Asthma, climbing, and building VO2/Tolerance

Hi there,
I was diagnosed with asthma as a child and “grew out of it” as a teen. I also didn’t do a huge amount of exercise after being 13-15 and playing rugby.
So (now 23) I have been riding on and off for a few of years and this year have been taking it a lot more seriously, hoping to enter into my first few crits and get some experience. My training hasn’t been as consistent as I want and life has been hectic. During my last FTP test I have reached 277W @ 69Kg which im pretty happy about and am definitely seeing progress, and my anaerobic power is okay too.

All this is to say I SUCK at climbing. I seem to have watts to spare when rolling along at tempo or even when attacking or closing a gap, but I feel there’s a huge chasm in-between slightly over threshold ___________ and an anaerobic burn. I also have to force myself to hyperventilate in order to reach my max HR e.g:
when doing my most recent FTP test I had to force my body to breathe very quickly to allow my HR to keep climbing over about 185 (max is around 193) and to cling on for the last few seconds. I still backed off before my legs went and for the next ten minutes I was dazed and my head was spinning.

Im wondering if my asthma has led me to have a naturally low VO2 max. I feel that as long as im operating comfortably below AC or above MAP my muscles are able to take the brunt of the effort, but as soon as im relying on my cardio vascular system in a 2-10 minute effort my breathing becomes barely controllable and I either back off to just above TH, or I pop, usually long before the legs are done.

I just wanted to know if anyone knows why this phenomenon might be happening, could it be down to a lack of mental fortitude?
Also, what kind of approach you take to training up your VO2 in regard to this, if any particular workouts or focuses helped you overcome it.

Thanks!

Hi, I have a similar path as yourself, childhood asthma whilst subsequently growing out of the condition, I infrequently used ventolin as an adult but fortunately not for the last 15 years or so.

My initial thoughts are “feelings” are subjective which means a more objectively measured approach is required. Have you a local hill you can benchmark your power on? If you have no power meter you can see which of your fellow riders have used a power meter for reference.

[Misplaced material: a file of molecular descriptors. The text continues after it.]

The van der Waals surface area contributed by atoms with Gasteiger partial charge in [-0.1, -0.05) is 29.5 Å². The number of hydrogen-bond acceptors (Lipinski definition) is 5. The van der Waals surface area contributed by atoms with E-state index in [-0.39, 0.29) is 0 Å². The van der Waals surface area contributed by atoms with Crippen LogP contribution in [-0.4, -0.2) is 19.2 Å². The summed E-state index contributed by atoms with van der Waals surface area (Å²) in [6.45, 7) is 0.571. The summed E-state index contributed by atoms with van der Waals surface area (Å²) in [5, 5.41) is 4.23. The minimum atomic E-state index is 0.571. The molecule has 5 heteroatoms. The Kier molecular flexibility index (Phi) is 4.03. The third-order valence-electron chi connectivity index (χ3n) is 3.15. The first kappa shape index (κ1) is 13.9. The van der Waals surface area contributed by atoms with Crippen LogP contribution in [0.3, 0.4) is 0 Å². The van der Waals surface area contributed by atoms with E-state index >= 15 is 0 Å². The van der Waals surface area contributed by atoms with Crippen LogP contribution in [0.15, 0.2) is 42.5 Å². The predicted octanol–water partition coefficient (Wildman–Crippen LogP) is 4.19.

Lastly, employ the tactics taught on here, drop your shoulders, relax your grip on the bars( I consciously wiggle my fingers) and take deep breaths, hold for a couple of seconds, expel and repeat. Forcing yourself to breathe quickly is counter productive with your aim here.

You’ve also identified an area of improvement, as cyclists we always seem to have a cardio or muscular imbalance where one system is weaker than the other.

As for moving forward the rolling race module targets your Vo2max.

1 Like

Hi,

I developed mild asthma in my 20s and it has remained with me ever since. Despite this it has been well controlled throughout my racing “career” for the past 20 years. However, 18 months ago I had an unusual asthma attack, not Covid AFAIK, bad enough to need cortico steroids tablets for a short time.

After that my lungs seemed to return to normal and my FTP was quickly back to it’s normal level (295w @ 72kg), but my VO2 max was seriously reduced despite battering myself all summer with XC races and VO2 intervals (courtesy of TrainerRoad). Every hard effort & XC race was the same, start well then seriously blow up after 5 minutes, only to recover and feel fine at FTP. Similarly, long road steep climbs killed me once I exceed FTP threshold.

I came to a similar conclusion, namely that somehow the asthma was limiting my ability to shift O2 making my VO2MAX barely higher than my FTP.

The only encouragement I can offer is that finally, after this summer’s few XC races & 2 months of punishing TR VO2 intervals I’m seeing some improvement and I’m starting stretch my VO2 to a sensible level Vs. FTP.

The TR plan I have been following was the Speciality Phase->Off Road->Short Course Cross Country. Maybe not ideal for this time of year, but could be worth trying something simliar for a month and see if it helps.

Good luck

1 Like

I’ve got allergy induced asthma also since I was a kid. Its also intermittantly exercise induced. Are you pre-emptively using an inhaler at all? I generally will always have mine with me, and use it before hard rides and races, even if it isn’t necessary. Won’t hurt and will help you get to the bottom of it

Ramp test can leave me feeling like that, sometimes even longer (2-3 hours). Partly for that reason I stopped doing ramp tests. The ramp test is a actually a replacement for doing 5-6 minute all-out vo2max effort, in order to determine maximum aerobic power (MAP). Sometimes the ramp test gives a good FTP estimate, and sometimes it doesn’t.

Regarding getting better at vo2 efforts, what I found is that doing more zone2 riding has, counterintuitively, made doing hard vo2max efforts much easier and at higher power. And doing more riding outside has reduced my allergy and occasional asthma symptoms, my analogy is that its like getting allergy shots. My nose still runs but breathing feels great when I’m spending 6-8 hours/week outside training.